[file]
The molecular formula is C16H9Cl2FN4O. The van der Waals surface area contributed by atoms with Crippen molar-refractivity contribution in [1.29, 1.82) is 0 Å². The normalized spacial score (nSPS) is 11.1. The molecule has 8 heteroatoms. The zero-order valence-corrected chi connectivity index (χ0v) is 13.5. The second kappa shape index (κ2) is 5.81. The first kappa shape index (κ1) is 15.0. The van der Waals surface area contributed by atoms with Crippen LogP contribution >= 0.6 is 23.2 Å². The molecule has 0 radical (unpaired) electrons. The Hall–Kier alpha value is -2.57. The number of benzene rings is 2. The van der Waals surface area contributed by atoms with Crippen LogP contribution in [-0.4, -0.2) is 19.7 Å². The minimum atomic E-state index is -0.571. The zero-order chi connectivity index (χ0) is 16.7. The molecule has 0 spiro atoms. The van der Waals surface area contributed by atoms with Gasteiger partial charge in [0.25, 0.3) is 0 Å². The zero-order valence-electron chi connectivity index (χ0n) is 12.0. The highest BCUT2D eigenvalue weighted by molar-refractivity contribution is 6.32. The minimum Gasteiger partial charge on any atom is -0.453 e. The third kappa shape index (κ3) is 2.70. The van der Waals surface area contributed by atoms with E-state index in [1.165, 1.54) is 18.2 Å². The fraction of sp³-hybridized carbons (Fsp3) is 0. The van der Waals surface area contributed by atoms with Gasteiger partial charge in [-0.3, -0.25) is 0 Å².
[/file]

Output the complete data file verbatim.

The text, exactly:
The molecular formula is C16H9Cl2FN4O. The van der Waals surface area contributed by atoms with Crippen molar-refractivity contribution in [1.29, 1.82) is 0 Å². The normalized spacial score (nSPS) is 11.1. The molecule has 8 heteroatoms. The zero-order valence-corrected chi connectivity index (χ0v) is 13.5. The second kappa shape index (κ2) is 5.81. The first kappa shape index (κ1) is 15.0. The van der Waals surface area contributed by atoms with Crippen LogP contribution >= 0.6 is 23.2 Å². The molecule has 0 radical (unpaired) electrons. The Hall–Kier alpha value is -2.57. The number of benzene rings is 2. The van der Waals surface area contributed by atoms with Crippen LogP contribution in [-0.4, -0.2) is 19.7 Å². The minimum atomic E-state index is -0.571. The zero-order chi connectivity index (χ0) is 16.7. The molecule has 0 spiro atoms. The van der Waals surface area contributed by atoms with Gasteiger partial charge in [0.25, 0.3) is 0 Å². The zero-order valence-electron chi connectivity index (χ0n) is 12.0. The highest BCUT2D eigenvalue weighted by molar-refractivity contribution is 6.32. The minimum Gasteiger partial charge on any atom is -0.453 e. The third kappa shape index (κ3) is 2.70. The van der Waals surface area contributed by atoms with E-state index in [1.165, 1.54) is 18.2 Å². The fraction of sp³-hybridized carbons (Fsp3) is 0. The van der Waals surface area contributed by atoms with Gasteiger partial charge in [-0.3, -0.25) is 0 Å².